I was listening to this podcast while doing some hands on experiments at work and it resonated with me as it points to a few things I have been thinking lately.
First, lets start with clarifying that according to Adam Grant and the people he interviewed, there are three items of importance for well being at work. These are purpose, people and priorities.
Making sure that the team has purpose can be done in several ways. I would highlight making sure that the mission and values (i.e., company culture) are clear and the basis for interaction and decision making. Another way (mentioned in the podcast), which I would welcome dearly, is to give employees the possibility to allocate 10% of their working time to a personal project. For this to make sense to the employer, the “personal-project” cannot interfere with the regular work on company’s projects, and should have the potential of becoming of interest for the company. As crazy as this sounds, there are good examples of side projects that turned out of benefit for the company, such as “Gmail”. For these projects to be useful, people need to earn their manager’s trust before they can embark on a side quest. Also, they need to show commitment and to keep the information flow quite high with a dedicated sponsor and other team members that can establish connections needed to advance the project and help with decision making.
Priorities is also a great topic. On the podcast, it was mentioned that if there are multiple projects that need to be done and enough people with similar characteristics, asking people if they prefer a certain project over other is a great strategy. This flexibility could even be used as a reward to compensate for well delivered goals.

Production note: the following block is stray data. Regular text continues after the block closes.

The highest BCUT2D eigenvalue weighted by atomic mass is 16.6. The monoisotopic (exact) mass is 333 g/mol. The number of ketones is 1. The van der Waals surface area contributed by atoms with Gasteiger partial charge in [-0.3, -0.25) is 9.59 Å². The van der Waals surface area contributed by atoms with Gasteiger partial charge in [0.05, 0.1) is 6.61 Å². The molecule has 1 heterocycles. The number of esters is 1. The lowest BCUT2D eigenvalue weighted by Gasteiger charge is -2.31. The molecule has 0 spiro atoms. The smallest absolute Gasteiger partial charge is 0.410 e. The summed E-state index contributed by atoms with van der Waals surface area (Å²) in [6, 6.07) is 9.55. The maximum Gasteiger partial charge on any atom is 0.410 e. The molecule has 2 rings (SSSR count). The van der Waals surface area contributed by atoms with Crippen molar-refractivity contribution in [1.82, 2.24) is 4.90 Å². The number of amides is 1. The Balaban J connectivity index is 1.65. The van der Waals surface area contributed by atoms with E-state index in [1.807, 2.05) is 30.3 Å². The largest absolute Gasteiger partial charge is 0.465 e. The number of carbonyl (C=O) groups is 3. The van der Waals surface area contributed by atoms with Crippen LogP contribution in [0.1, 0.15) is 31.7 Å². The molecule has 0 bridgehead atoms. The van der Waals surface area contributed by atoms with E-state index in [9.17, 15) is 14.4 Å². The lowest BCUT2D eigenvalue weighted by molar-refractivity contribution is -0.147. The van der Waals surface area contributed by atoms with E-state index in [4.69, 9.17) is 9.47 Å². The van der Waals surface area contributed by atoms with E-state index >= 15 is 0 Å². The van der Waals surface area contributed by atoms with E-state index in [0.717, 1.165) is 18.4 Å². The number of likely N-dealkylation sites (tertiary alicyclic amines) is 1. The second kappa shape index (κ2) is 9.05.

However, the example that really made me think, was that of creating three types of time: quiet time, collaborative time and off-time. Off-time is really the most basic: no work after “working hours”. As for quiet and collaborative time. This becomes complicated in big teams and with new remote-work and 4-day week policies.
Quite time is time dedicated to focused and creative work that should be done in isolation, whereas collaborative time includes meetings and creative time in group, with people who have different backgrounds and experiences.
Combining several things I have been reading and listening to, and without crediting the work, because I tend to remember ideas but not authors, a possible way to ensure a good separation between these two types of time would be by having dedicated days to be in person in the office, such as Tuesday to Thursday during which meetings are scheduled and creative-group work is also schedule. In person time helps with learning/mentoring, and specially with trust development, as mostly these are a product of interactions and we are still hard-wired for face to face interaction. Another good point of this podcast is that everyone needs some predictability and scheduled collaborative time does not kill the creativity that arises from spontaneous interactions. As a bonus, by allowing people to have quite time to advance their projects, it ensures that there is no need to abdicate from “off-time” and that people don’t feel the need to multitask in meetings.
If I think about my work habits. I am still trying to find what would be my preferred way of organising work. But all of this sounds incredible close to it.